Lemon Grass offers food of minorities


POSTED: Wednesday, April 29, 2009

In the online world, the wisdom “;Give a man a fish and you feed him for a day. Teach a man to fish and you feed him for a lifetime,”; is alternately credited to Jesus, Confucius and authors unknown. No matter who thought or said it first, I believe it holds up to this day, and so does the staff at Pacific Gateway Center. They're actively putting this idea into practice as a nonprofit “;community development financial institution”; that helps low-income entrepreneurs start and run their own businesses with the aim of becoming self-sufficient, contributing members of the community.




Lemon Grass Cafe


        83 N. King St. » 851-7010

Food: ;*;*1/2


Service: ;*;*1/2


Ambience: ;*;*;*


Value: ;*;*;*1/2


Hours: 11 a.m. to 2 p.m. Mondays to Fridays Cost: About $6 per plate, about $3 more for dessert


Ratings compare similar restaurants:
        ;*;*;*;* - excellent
        ;*;*;* - very good; exceeds expectations
        ;*;* - average
        ;* - below average.


Five years ago, the center opened an incubator kitchen to help aspiring food purveyors bottle and package their products, while meeting state health food-safety requirements. The center has since opened a retail incubator storefront on King Street, between Smith and Maunakea. here, shoppers can purchase hand-crafted items such as wood turned bowls, ceramic ware and jewelry, as well as incubator-developed food seasonings, lilikoi syrup, coffee and fudge sauce. And a month ago they opened Lemon Grass Cafe within the same space to help bring traffic to the small shop.

It's a beautiful space, cool and cavernous with the tall ceilings and red brick walls of old Chinatown. The cafe part of the equation is in the back of the room, while up front left is the shop area and at right is the Pacific Gateway Center “;office,”; a series of desks where they conduct the business of teaching others to fish.

“;It's part of our social enterprise strategy,”; said Executive Director Dr. Tin Myaing Thein. “;Whatever income we get supports our social services projects, including providing emergency rent, language interpretation and helping refugees.”;

Chances are, asking questions at the food counter will get you several dozen responses. I tried to ask several people about the operation, but maybe because they are tired of explaining, want to simplify the answer or just don't know the whole story, the information was invariably incorrect. I was initially told that the cooking was done by aspiring entrepreneurs who were given a day to cook to hone their business and kitchen skills before making the leap to opening their own restaurant. That is false. Cooking is done in the incubator kitchen by Pacific Gateway Center staffers, even with Thein pitching in to cook Burmese chicken and pumpkin curry on Mondays, Indonesian beef on Thursdays and various curries on other days.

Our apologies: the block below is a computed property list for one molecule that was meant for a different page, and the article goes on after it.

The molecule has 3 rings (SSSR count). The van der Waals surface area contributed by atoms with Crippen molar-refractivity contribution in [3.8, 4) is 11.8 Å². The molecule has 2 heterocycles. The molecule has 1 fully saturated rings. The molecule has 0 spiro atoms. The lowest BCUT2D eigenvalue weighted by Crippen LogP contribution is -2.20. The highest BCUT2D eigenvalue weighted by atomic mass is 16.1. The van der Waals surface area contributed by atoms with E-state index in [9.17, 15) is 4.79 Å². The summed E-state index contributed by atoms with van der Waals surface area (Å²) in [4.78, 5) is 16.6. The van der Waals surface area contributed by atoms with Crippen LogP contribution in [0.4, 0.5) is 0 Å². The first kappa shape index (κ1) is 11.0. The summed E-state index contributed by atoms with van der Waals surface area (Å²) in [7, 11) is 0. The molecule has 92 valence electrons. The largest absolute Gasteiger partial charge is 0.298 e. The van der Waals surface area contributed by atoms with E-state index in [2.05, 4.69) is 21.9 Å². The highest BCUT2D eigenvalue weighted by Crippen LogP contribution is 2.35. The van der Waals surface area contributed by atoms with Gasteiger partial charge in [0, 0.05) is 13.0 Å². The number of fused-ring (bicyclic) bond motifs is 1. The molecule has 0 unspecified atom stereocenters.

“;Times are hard so we gotta do everything,”; she said, happily adding, “;We all love food here, and we all get to enjoy each other's food.”;

CARE WAS taken to avoid competing with other small entrepreneurs—such as the Chinese, Vietnamese, Thai and Filipino restaurants—nearby, so you'll find a covey of other minority cuisines represented at Lemon Grass Cafe, a different cuisine Monday to Friday.

Monday is Burmese; Tuesday, Singaporean; Wednesday, Laotian; Thursday, Indonesian; and Friday started as Shrimp Day (”;because we like shrimp,”; Thein said) but has turned into shrimp and chicken day. On Monday a special dish of coconut chicken noodles will be on the menu to help celebrate the Burmese New Year.

The food is plentiful, good for the price and none too exotic. If you already like Thai and Vietnamese cuisine, you'll find much of the food here mild in comparison. I started with the Laotian menu of lemongrass barbecue chicken, yellow curry fish, green papaya salad, tofu salad and rice, which was fine but didn't taste very authentic. This was when I still believed the story about grooming young chefs, so I inquired about the cook for the day and was told he is from Laos. I later asked him myself and learned he is from Micronesia. It's not that you have to be from a place to cook in a particular style, but the dishes were too generic to be described as Laotian. Lemongrass, for instance, barely registers on the dry chicken. Red ruby tapioca was like no other restaurant tapioca but was a sparse helping of big Boba pearls in thin, milky coconut water.

At $6 for a plateful of food, though, I don't think many will complain. At first, looking at the list of dishes available, I thought we were supposed to pick one, but you get every dish described. You can also substitute items. Those who don't eat meat, for instance, can substitute a vegetarian dish.

I can't speak to the authenticity of cuisines with which I am less familiar, but I did enjoy the sweet-savory shrimp and pumpkin curry served on Burmese day, as well as the garlic shrimp on Friday. I'd need a couple of more long lunch days to get to the Singaporean and Indonesian menus.

On any given day, you might find surprises await, such as complimentary slices of Kau oranges contributed by a local farmer, and “;young”; coconut ($3) on the dessert menu one day. I was really looking forward to that; the coconut turned out to be middle-age, but even so, it's not often you can get a coconut cracked open and sliced for you.

The biggest benefit of eating here is raising the next generation of fishermen. We need 'em more than ever.